Astronomers spy possible moons in the making in a distant star system

The star and planets in this Atacama Large Millimeter/submillimeter Array radio image cannot be seen—these wavelengths reveal only dust. The bright dot at the center of the enlarged image is the hottest, innermost part of the dust disk around PDS 70c.

Atacama Large Millimeter/submillimeter Array (ESO/NAOJ/NRAO)/Benisty et al.

In the past 3 decades, astronomers have spotted more than 4000 planets orbiting other stars in our Milky Way Galaxy. It seems inevitable that some of them—or the billions of other planets in the Milky Way—must have moons. After all, more than 200 moons zing around the measly eight planets in our own Solar System. Observers have yet to find such exomoons, but they may have just spotted the next best thing: a disk of dust around a young exoplanet that they believe contains a moon, or moons, in the making.

The find is “really promising,” says University of Western Ontario astronomer Chris Fox, who was not involved in the new observation. “It’s hard to imagine that moons would not form.”

The youthful star system, known as PDS 70, is a mere 10 million years old and it contains two protoplanets, or planets that are still being formed, says Myriam Benisty of the University of Grenoble. In 2018, Benisty’s team used the European Southern Observatory’s (ESO’s) Very Large Telescope (VLT) in Chile to discover the first of those planets, dubbed PDS 70b, orbiting in a gap in the disk of dust and gas around the star. Such gaps provide indirect evidence for planets, which are thought to collect material and sweep a clean path as they orbit. The gaps, Benisty says, “are screaming, ‘Please come and find the planets!’” A year later, another team using the VLT found a second planet—PDS 70c—slightly farther out than the first. Both are gas giants several times more massive than Jupiter.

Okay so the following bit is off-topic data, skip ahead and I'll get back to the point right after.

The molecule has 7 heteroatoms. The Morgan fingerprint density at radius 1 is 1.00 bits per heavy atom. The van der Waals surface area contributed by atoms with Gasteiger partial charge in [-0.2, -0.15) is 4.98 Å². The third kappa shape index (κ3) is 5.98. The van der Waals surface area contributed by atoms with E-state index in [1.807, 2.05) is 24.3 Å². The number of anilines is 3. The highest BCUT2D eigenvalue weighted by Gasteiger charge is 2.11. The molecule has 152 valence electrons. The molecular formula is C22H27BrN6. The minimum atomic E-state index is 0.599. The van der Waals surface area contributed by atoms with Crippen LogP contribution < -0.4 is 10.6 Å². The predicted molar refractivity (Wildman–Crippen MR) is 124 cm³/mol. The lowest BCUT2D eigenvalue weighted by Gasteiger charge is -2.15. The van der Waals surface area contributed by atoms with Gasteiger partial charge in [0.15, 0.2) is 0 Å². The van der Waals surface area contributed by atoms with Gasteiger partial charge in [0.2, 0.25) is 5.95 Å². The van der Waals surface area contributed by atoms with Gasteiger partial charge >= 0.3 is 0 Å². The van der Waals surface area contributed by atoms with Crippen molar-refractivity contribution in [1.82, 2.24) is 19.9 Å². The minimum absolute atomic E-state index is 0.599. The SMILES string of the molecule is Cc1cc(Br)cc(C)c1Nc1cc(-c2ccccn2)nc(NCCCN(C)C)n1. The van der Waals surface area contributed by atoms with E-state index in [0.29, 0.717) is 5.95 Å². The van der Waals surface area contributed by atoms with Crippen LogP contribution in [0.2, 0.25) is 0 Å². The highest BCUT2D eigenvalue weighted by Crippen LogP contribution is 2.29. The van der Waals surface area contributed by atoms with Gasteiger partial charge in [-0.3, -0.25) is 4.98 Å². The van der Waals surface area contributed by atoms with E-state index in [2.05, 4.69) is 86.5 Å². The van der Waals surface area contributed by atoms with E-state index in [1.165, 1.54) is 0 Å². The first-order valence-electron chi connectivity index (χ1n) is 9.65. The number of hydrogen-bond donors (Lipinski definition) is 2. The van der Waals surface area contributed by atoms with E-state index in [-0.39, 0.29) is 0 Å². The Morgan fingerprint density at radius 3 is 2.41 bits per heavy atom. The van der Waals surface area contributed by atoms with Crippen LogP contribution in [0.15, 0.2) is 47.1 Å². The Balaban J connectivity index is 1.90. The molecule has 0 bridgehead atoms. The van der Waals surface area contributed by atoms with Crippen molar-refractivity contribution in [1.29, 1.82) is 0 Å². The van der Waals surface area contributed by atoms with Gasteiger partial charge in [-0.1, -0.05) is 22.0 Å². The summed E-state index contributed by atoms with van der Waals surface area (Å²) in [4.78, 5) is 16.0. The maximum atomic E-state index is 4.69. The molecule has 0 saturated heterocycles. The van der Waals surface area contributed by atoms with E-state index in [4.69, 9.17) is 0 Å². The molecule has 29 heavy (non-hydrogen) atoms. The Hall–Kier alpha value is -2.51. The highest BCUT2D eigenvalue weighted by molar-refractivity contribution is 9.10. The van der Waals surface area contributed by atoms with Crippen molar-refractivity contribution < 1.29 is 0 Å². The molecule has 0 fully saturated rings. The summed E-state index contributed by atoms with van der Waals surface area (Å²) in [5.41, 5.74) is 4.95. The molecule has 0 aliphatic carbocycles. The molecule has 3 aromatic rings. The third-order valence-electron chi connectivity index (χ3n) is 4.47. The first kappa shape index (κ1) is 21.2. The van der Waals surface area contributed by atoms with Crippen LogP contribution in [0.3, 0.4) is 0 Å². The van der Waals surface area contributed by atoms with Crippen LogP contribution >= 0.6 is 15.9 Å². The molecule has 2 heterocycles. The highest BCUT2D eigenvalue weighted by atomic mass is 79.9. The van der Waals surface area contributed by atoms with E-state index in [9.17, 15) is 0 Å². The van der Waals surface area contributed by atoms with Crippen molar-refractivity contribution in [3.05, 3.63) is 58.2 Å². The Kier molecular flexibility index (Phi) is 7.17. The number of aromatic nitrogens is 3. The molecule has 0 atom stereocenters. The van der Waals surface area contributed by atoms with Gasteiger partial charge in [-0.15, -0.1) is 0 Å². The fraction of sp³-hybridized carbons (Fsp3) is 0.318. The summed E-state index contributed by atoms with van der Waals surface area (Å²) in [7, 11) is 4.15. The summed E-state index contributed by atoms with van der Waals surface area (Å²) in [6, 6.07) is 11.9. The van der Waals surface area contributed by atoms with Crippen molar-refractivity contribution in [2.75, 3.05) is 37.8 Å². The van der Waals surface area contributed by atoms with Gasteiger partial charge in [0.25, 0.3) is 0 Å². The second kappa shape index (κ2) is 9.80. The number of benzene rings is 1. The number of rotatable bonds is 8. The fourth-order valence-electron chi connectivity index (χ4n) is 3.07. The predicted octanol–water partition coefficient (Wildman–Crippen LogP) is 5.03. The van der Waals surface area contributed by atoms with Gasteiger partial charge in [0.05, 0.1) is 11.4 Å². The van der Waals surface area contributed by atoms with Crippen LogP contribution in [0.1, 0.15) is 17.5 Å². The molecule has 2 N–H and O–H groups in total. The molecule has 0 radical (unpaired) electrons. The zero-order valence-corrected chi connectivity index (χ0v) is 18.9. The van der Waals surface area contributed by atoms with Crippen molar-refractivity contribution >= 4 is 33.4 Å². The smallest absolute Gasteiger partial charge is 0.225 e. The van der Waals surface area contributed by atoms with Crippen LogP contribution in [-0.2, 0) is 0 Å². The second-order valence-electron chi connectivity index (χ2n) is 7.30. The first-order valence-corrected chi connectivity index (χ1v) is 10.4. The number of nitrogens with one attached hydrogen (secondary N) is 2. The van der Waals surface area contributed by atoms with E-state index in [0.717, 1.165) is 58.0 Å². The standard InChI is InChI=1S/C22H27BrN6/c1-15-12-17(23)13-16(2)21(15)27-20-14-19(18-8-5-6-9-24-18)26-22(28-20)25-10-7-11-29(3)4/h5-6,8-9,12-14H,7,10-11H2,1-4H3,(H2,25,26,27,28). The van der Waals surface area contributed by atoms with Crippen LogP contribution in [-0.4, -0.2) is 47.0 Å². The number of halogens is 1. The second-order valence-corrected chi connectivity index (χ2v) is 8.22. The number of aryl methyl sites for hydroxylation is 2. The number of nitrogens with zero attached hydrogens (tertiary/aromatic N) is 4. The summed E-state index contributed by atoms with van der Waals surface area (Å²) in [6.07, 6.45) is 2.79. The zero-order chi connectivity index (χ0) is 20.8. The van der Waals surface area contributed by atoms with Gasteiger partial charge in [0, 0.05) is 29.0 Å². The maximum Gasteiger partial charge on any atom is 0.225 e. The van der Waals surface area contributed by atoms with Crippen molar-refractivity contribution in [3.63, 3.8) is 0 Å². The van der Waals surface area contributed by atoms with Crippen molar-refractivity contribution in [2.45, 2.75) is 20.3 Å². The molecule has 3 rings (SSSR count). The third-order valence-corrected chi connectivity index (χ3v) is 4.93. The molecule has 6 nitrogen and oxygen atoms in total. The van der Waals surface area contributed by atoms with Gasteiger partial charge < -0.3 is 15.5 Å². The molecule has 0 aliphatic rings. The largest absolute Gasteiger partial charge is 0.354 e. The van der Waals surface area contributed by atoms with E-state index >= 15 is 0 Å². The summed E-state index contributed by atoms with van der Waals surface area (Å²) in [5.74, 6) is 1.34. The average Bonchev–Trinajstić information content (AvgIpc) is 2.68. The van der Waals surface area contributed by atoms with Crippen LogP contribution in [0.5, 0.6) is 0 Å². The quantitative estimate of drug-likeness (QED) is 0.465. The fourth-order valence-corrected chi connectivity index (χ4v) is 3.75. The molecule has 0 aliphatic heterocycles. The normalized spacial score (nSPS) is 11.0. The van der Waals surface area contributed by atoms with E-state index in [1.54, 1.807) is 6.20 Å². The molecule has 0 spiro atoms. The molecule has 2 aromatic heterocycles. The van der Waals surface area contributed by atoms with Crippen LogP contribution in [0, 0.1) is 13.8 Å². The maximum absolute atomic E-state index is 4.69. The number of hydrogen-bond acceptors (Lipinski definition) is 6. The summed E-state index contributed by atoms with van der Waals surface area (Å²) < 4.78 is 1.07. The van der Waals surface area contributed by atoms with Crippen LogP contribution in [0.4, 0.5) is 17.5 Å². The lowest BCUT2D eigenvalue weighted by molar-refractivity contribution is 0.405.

Wanting to know more, the team focused all possible instruments on the system, Benisty says. In 2020, they found a hint of dust around PDS 70c using the Atacama Large Millimeter/submillimeter Array (ALMA), a collection of 66 short-wavelength radio dishes in Chile. But it was hard to distinguish the planet’s dust from the nearby bright disk of dust orbiting the star. ALMA’s dishes can be moved, and the next time they were arranged across their widest possible extent—which gives the finest angular resolution—the team observed PDS 70 again. The result, published today in Astrophysical Journal Letters, is a clear image of a circumplanetary dust disk around PDS 70c. “It seems to still have dust available to form satellites,” Benisty says. “They may have formed already, but we can’t see them with ALMA.”

PDS 70c’s partner, PDS 70b, seems not to have accumulated as much dust. That may be because the material is coming from the large disk orbiting the star farther out and drifting inward, Benisty says. If so, PDS 70c is likely intercepting the infalling dust, depriving its partner of a share.

The system is providing plenty of ground truth for theorists pondering planet formation, who have so far been largely starved of data. “This is the only way to test if they are right or wrong,” Benisty says. So far, PDS 70c has done little to trouble them. Its disk spans a distance slightly wider than that between Earth and the Sun, and it has a mass roughly three times that of our Moon—figures that are both in line with expectation. “The circumplanetary disk is consistent with theory,” Fox says, but on the presence of moons, “it’s not conclusive proof yet.”

That may have to wait for newer, sharper eyed instruments. ESO’s 39-meter Extremely Large Telescope, now under construction in Chile, might just be able to take a snapshot of any protomoons swirling in the dust. “It would be awesome if we could pinpoint the spot,” Fox says.  

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